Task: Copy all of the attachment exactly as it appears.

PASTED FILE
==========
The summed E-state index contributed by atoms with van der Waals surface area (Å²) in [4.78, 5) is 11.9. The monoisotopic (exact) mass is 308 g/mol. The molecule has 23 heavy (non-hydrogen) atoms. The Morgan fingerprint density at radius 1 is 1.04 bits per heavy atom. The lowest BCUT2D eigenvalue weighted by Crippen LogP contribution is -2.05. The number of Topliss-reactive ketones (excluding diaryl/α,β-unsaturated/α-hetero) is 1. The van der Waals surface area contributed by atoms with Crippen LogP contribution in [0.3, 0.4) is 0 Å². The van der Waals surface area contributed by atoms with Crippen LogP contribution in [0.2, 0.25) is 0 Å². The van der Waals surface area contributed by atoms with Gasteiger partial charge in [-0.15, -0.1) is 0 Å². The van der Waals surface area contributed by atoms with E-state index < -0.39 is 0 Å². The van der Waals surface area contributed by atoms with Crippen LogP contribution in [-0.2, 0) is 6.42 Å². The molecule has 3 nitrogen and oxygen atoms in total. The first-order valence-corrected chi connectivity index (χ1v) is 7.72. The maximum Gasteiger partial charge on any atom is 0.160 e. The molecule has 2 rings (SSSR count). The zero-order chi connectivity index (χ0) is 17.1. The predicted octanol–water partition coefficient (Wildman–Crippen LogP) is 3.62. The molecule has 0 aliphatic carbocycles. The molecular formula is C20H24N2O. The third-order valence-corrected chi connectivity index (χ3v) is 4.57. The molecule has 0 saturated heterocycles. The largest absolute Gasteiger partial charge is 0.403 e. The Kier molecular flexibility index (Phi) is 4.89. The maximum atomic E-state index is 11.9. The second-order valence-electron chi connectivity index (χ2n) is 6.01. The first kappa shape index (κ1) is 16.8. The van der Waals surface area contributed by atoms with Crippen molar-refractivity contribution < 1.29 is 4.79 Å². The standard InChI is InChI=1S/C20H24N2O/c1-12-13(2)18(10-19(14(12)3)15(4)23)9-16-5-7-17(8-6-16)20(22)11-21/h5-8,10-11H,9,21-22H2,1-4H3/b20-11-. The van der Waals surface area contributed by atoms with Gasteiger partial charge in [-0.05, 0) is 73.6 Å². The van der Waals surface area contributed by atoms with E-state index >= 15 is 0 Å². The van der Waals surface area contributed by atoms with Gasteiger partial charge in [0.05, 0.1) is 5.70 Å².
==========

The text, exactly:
The summed E-state index contributed by atoms with van der Waals surface area (Å²) in [4.78, 5) is 11.9. The monoisotopic (exact) mass is 308 g/mol. The molecule has 23 heavy (non-hydrogen) atoms. The Morgan fingerprint density at radius 1 is 1.04 bits per heavy atom. The lowest BCUT2D eigenvalue weighted by Crippen LogP contribution is -2.05. The number of Topliss-reactive ketones (excluding diaryl/α,β-unsaturated/α-hetero) is 1. The van der Waals surface area contributed by atoms with Crippen LogP contribution in [0.3, 0.4) is 0 Å². The van der Waals surface area contributed by atoms with Crippen LogP contribution in [0.2, 0.25) is 0 Å². The van der Waals surface area contributed by atoms with Gasteiger partial charge in [-0.15, -0.1) is 0 Å². The van der Waals surface area contributed by atoms with E-state index < -0.39 is 0 Å². The van der Waals surface area contributed by atoms with Crippen LogP contribution in [-0.2, 0) is 6.42 Å². The molecule has 3 nitrogen and oxygen atoms in total. The first-order valence-corrected chi connectivity index (χ1v) is 7.72. The maximum Gasteiger partial charge on any atom is 0.160 e. The molecule has 2 rings (SSSR count). The zero-order chi connectivity index (χ0) is 17.1. The predicted octanol–water partition coefficient (Wildman–Crippen LogP) is 3.62. The molecule has 0 aliphatic carbocycles. The molecular formula is C20H24N2O. The third-order valence-corrected chi connectivity index (χ3v) is 4.57. The molecule has 0 saturated heterocycles. The largest absolute Gasteiger partial charge is 0.403 e. The Kier molecular flexibility index (Phi) is 4.89. The maximum atomic E-state index is 11.9. The second-order valence-electron chi connectivity index (χ2n) is 6.01. The first kappa shape index (κ1) is 16.8. The van der Waals surface area contributed by atoms with Crippen molar-refractivity contribution < 1.29 is 4.79 Å². The standard InChI is InChI=1S/C20H24N2O/c1-12-13(2)18(10-19(14(12)3)15(4)23)9-16-5-7-17(8-6-16)20(22)11-21/h5-8,10-11H,9,21-22H2,1-4H3/b20-11-. The van der Waals surface area contributed by atoms with Gasteiger partial charge in [-0.05, 0) is 73.6 Å². The van der Waals surface area contributed by atoms with E-state index >= 15 is 0 Å². The van der Waals surface area contributed by atoms with Gasteiger partial charge in [0.05, 0.1) is 5.70 Å².